Emily Mitamura | Prague, Czech Republic | Post 3

Emily Mitamura | Prague, Czech Republic | Post 3

A warning in advance to the faint of stomach, those wise and jaded souls who have had their fill of romantic comedies – you who see couples bundled up for the winter, holding mittened hands on the street and can only think one thought (namely, “Ew. Go be happy somewhere else.”), this is a love letter. Apologies for my non-apologies, but I’ve lost my heart you see, played right into the most cliched of comedies.

ACT I: girl meets public transportation system.

It’s true, I’ve loved before. The New York subways are just as lovable as they are unsanitary. The ability to read a metro map (in secret because real New Yorkers don’t need them) is a life accomplishment. The carefully cultivated attitude of apathy and mild distain for your fellow passengers is something to be proud of, yes, definitely. But (I say of my own free will and in a state of supposed full sanity) there’s nothing quite like a night tram in Prague. There’s nothing that matches the dramatic interlude of a ride home through the dusky, winding streets of the strangest city I’ve ever been in. Let me explain:
Rides begin with the passion and emotional energy invested in reading the maps and timetables to discern beyond a shadow of a doubt that you’re stepping on the right one, followed by hesitation as you check the map on the inside, and finally the whole body sigh of deepest relief. Your figure slumps comfortably in your wooden seat and suddenly it fits the shape of your spine perfectly. You smile sleepily at the man in the plaid wool coat sitting next to you. He looks away quickly because he thinks you are insane, but you don’t mind! You’re homeward bound after a long night of strenuous merry making. You deserve this.
So you let your eyes blur, alternate between staring out at the city that stretches around you through the smudgy glass and at the people with whom you share this warm interior moment (thankfully the man next to you has left so you don’t freak him out anymore). Everything is perfect as the skyline fills with spires and city lights, and the couples going home say secret things to each other (secret mostly because you still don’t speak Czech after four months of Czech classes, but still). All is well. All is lovely. So you think.
ACT II: girl loses (herself in) public transportation system.
You’re dumb. Yup, you did, you fell asleep and you’re alone in the car in an unknown location in the deepest, most random suburbs of Prague and the driver is telling you to get off. It’s the end of the line! It’s the end of the line and you have no idea where you are and you’re dumb. You frantically check your purse and pockets and thankfully, against all odds, you’re still in possession of your wallet and phone, but how in the name of all things holy did you get to be this dumb? You don’t remember hitting your head and watching all your smarts or marbles or whatever fall out, so how?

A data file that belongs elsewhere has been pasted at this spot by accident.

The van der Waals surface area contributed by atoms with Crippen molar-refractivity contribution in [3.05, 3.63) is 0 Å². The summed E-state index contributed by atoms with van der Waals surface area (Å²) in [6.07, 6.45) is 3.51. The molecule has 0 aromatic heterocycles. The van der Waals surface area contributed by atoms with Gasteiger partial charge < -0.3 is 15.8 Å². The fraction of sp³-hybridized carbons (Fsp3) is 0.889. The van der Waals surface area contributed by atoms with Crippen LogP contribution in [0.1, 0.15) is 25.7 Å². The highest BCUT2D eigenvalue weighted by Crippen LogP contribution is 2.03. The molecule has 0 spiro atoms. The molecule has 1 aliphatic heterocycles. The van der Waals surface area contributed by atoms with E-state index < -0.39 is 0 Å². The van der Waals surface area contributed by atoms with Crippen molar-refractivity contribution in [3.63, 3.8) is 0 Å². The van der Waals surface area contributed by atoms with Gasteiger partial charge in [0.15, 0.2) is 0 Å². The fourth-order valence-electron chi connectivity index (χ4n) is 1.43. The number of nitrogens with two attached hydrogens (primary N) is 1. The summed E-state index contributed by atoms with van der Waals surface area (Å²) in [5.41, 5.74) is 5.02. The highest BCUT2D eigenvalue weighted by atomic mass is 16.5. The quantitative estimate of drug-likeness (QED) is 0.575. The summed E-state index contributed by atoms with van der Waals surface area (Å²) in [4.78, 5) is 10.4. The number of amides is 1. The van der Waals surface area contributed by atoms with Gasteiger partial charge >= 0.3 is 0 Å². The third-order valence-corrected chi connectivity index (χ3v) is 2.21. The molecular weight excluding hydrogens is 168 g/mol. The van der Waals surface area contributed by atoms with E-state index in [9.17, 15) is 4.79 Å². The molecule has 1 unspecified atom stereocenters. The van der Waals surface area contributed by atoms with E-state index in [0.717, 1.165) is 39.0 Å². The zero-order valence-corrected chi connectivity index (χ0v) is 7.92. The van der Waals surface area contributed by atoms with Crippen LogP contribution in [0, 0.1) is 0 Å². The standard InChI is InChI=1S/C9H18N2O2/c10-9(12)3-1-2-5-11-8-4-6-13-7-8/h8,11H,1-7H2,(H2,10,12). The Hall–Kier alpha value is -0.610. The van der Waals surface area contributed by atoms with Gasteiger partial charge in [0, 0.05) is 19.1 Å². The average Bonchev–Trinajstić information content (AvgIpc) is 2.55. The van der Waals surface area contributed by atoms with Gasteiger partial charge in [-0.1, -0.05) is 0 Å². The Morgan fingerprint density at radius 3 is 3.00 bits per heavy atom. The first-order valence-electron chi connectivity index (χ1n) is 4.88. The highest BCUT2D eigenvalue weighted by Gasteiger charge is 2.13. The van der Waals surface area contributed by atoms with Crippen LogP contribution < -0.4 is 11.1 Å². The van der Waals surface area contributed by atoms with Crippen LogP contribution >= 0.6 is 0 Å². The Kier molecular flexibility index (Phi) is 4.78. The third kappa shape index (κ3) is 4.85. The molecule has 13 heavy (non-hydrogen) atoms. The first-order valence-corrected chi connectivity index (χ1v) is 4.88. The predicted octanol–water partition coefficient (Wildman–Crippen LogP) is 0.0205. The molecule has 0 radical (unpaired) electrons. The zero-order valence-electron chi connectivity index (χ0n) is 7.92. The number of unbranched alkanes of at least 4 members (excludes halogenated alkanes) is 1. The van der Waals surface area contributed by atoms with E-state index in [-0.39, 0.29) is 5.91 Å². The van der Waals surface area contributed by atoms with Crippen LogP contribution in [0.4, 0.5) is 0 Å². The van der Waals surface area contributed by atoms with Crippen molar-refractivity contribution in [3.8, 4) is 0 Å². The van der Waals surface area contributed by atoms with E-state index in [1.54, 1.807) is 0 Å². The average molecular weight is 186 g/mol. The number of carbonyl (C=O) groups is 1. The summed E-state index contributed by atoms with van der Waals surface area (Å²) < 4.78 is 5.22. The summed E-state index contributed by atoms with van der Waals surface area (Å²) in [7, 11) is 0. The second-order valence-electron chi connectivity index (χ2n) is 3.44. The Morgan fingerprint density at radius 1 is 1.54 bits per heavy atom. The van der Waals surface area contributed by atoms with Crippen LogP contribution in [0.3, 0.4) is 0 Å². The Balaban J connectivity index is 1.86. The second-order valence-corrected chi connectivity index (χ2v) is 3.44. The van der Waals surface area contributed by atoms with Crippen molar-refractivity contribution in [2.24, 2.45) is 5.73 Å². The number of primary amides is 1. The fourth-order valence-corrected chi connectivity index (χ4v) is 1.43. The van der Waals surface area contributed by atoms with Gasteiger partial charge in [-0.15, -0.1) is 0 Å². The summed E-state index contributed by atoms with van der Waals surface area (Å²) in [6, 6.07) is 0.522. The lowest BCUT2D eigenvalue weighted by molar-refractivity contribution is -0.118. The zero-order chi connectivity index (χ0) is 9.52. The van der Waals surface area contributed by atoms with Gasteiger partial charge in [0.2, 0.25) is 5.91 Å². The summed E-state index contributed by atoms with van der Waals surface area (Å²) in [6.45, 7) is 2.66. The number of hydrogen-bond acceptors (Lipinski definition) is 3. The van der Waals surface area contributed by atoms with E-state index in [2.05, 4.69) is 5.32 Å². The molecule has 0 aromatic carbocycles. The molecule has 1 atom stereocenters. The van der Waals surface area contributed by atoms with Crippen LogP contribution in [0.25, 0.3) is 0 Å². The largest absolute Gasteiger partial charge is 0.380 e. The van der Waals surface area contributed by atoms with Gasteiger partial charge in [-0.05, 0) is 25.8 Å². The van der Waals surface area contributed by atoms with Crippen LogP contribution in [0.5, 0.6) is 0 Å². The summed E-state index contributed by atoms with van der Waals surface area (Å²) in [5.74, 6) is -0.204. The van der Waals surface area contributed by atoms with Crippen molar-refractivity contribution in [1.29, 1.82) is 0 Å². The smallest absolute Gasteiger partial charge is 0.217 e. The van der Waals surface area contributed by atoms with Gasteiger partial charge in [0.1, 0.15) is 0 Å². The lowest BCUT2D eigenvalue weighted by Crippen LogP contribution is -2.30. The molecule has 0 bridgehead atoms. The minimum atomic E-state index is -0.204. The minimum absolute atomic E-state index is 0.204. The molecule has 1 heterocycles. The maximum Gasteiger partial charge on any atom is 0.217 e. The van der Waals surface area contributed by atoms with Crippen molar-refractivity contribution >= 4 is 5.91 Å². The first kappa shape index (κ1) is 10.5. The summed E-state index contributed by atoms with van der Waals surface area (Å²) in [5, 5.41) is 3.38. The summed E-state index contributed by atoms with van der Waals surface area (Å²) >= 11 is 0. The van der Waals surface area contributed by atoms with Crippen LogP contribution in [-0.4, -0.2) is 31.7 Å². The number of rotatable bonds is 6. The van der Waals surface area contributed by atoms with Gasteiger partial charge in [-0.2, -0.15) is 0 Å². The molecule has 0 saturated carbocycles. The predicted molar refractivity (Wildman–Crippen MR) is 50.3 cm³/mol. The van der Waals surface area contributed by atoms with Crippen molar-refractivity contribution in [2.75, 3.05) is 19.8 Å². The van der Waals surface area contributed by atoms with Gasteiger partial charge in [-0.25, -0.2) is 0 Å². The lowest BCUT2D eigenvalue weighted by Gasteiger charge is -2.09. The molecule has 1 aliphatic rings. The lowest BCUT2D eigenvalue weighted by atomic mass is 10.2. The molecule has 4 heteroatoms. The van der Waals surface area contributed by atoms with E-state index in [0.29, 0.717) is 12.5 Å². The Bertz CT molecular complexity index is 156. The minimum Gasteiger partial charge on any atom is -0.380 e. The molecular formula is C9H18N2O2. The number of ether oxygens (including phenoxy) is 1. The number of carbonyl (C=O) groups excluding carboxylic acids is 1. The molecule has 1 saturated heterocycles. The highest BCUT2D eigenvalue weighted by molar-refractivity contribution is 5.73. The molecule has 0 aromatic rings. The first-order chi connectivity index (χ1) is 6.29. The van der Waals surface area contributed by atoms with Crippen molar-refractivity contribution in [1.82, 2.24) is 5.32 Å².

But there’s no time to answer the question, only to collect your little remaining dignity and put all you’ve got into a small pitiful almost-wave to the tram driver (a round faced woman who could not look more bored of your state of idiocy) as you step out into the night. Why have the trams forsaken you? What have you ever done but love them? You ask as you shake your fists at the sky and wallow in your own flair for melodrama. It’s quite fun actually, to be so dramatic. You consider sinking down to your knees and letting out a little howl. No ones watching, you could totally howl, express your despair and hate of this moment. Why not howl?
But instead you think of all the things that you love about Prague – how all your favorite moments abroad have been ones where you’ve been lost, wandered into a potion shop or asked directions from a monk. The trams have done a lot for you, taken you to the castle, to the famously hated tv tower covered in statues of babies with barcodes for faces, to ikea.
So you find you have it in your heart to forgive after all. And ACT III, where girl gets public transportation system back, can begin. So you look at the map, get on the next tram and go home. The man sitting next to you was right. You are pretty crazy. Prague has made you pretty crazy (crazy busy and crazy thrilled and crazy in love). It’s a nice kind of insane. Still, no one has to know unless you’re crazy enough to tell them on the internet or something. But who would do that?

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